Assumed exclusivity is virtually the whole point of the CLS, so it’s hardly surprising that the line-up (and the Shooting Brake specifically) is more expensive than conventional competition. Even the most expensive Jaguar XF Sportbrake – arguably the model’s closest current rival – is almost £4500 cheaper to buy and no more costly to run. Of perhaps equally pertinent note is the fact that the similarly well endowed (and considerably more practical) E 350 CDI Sport estate is nearly £15k less than our test car.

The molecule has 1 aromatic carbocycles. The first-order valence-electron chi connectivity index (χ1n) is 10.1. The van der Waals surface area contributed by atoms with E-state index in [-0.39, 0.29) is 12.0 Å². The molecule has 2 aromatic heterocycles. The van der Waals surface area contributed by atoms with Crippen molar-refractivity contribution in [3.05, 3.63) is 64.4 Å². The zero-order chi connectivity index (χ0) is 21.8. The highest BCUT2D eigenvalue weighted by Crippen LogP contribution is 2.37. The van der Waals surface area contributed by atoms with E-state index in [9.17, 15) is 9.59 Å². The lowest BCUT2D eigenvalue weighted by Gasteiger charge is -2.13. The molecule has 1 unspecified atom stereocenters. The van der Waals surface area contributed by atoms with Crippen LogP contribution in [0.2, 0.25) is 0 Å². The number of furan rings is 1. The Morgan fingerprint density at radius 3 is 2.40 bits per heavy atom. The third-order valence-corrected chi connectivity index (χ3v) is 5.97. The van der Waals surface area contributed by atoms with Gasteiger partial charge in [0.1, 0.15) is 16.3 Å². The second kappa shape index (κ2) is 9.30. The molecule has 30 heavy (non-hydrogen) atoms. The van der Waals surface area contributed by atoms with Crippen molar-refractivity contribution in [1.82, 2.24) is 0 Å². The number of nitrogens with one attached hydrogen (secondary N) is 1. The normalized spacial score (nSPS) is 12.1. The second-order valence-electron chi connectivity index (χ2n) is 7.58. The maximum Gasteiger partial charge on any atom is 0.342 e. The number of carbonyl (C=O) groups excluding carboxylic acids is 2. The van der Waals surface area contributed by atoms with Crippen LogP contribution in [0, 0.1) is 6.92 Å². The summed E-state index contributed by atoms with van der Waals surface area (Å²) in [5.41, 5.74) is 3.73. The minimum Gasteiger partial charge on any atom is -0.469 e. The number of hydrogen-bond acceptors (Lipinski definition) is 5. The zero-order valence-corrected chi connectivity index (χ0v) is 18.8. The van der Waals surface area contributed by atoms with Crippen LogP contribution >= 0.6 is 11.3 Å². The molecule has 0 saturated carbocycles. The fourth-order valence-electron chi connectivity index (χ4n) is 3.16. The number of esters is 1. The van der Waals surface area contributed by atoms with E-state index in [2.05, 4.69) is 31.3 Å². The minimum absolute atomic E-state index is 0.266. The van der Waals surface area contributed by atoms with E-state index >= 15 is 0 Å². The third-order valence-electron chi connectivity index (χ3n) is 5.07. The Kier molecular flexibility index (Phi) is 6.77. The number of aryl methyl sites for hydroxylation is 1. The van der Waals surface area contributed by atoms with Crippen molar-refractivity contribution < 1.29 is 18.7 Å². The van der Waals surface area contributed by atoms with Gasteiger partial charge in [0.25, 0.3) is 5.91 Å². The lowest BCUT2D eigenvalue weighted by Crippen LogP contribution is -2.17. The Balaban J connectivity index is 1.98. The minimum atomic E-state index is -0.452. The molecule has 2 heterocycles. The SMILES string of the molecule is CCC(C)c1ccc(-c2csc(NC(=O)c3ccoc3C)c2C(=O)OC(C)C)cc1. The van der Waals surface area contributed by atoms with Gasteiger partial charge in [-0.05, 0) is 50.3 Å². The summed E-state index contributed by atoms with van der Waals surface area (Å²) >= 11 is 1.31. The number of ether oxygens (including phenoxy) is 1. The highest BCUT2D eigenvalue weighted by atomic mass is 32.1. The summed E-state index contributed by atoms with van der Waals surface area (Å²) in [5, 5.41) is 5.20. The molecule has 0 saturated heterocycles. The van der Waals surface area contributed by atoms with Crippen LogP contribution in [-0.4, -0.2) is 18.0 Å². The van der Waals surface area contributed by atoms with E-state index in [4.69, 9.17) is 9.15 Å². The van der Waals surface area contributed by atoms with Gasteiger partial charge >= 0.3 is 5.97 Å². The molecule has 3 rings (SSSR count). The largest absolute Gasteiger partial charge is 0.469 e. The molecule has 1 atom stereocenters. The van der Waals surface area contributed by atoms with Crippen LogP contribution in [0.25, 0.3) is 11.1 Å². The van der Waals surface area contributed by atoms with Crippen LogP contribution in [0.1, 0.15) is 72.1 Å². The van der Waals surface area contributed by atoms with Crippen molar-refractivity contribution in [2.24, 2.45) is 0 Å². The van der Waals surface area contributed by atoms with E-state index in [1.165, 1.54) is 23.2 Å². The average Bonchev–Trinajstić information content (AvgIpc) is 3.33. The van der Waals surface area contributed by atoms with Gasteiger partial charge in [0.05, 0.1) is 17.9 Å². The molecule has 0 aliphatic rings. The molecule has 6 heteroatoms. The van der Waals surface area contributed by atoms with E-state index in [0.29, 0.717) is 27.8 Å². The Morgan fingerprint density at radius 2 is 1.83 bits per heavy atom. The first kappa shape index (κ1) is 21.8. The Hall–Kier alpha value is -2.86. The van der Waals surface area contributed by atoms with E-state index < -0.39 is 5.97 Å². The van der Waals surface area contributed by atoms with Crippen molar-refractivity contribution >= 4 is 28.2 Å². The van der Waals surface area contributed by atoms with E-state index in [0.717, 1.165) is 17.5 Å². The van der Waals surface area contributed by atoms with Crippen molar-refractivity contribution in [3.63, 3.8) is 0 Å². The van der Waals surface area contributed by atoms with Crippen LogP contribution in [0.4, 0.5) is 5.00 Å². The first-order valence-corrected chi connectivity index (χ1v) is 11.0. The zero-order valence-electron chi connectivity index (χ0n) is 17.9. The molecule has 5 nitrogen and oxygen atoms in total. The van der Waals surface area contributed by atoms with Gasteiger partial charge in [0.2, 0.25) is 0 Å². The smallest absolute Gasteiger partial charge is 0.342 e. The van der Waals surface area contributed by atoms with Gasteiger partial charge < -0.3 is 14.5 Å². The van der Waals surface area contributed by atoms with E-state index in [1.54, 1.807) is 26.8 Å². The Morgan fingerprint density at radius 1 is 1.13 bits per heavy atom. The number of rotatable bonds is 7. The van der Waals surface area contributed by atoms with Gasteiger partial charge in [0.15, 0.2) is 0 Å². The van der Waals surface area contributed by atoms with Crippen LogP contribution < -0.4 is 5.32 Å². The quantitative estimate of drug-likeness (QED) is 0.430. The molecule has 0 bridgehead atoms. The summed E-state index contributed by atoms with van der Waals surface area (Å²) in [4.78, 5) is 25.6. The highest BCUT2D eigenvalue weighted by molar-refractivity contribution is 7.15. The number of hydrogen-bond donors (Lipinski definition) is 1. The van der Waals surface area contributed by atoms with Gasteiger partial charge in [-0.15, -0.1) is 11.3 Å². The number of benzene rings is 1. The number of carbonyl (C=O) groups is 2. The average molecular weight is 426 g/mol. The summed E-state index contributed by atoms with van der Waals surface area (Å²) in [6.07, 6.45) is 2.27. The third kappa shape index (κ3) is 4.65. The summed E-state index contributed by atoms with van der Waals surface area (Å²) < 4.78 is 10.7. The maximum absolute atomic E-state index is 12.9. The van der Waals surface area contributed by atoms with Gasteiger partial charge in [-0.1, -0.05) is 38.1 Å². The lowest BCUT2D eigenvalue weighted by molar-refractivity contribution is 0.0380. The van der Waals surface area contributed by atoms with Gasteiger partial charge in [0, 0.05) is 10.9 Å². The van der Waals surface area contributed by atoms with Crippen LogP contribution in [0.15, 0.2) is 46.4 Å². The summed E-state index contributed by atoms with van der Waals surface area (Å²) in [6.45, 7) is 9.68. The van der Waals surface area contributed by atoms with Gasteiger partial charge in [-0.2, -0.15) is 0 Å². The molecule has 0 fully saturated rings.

Apart from its grandstanding visual presence, the premium does buy a respectable amount of kit. The powered tailgate, LED lights, seven-inch Comand multimedia system and Parktronic parking assistance are all standard, as is leather upholstery and metallic paint.
Mercedes claims the CLS 350 CDI Shooting Brake will manage a very reasonable 47.1mpg combined and emit only 162g/km of CO2. We averaged only 36.2mpg over our time with the car, and our touring figure of 42.8mpg also suggests that the Shooting Brake is likely to make good use of its 80-litre tank.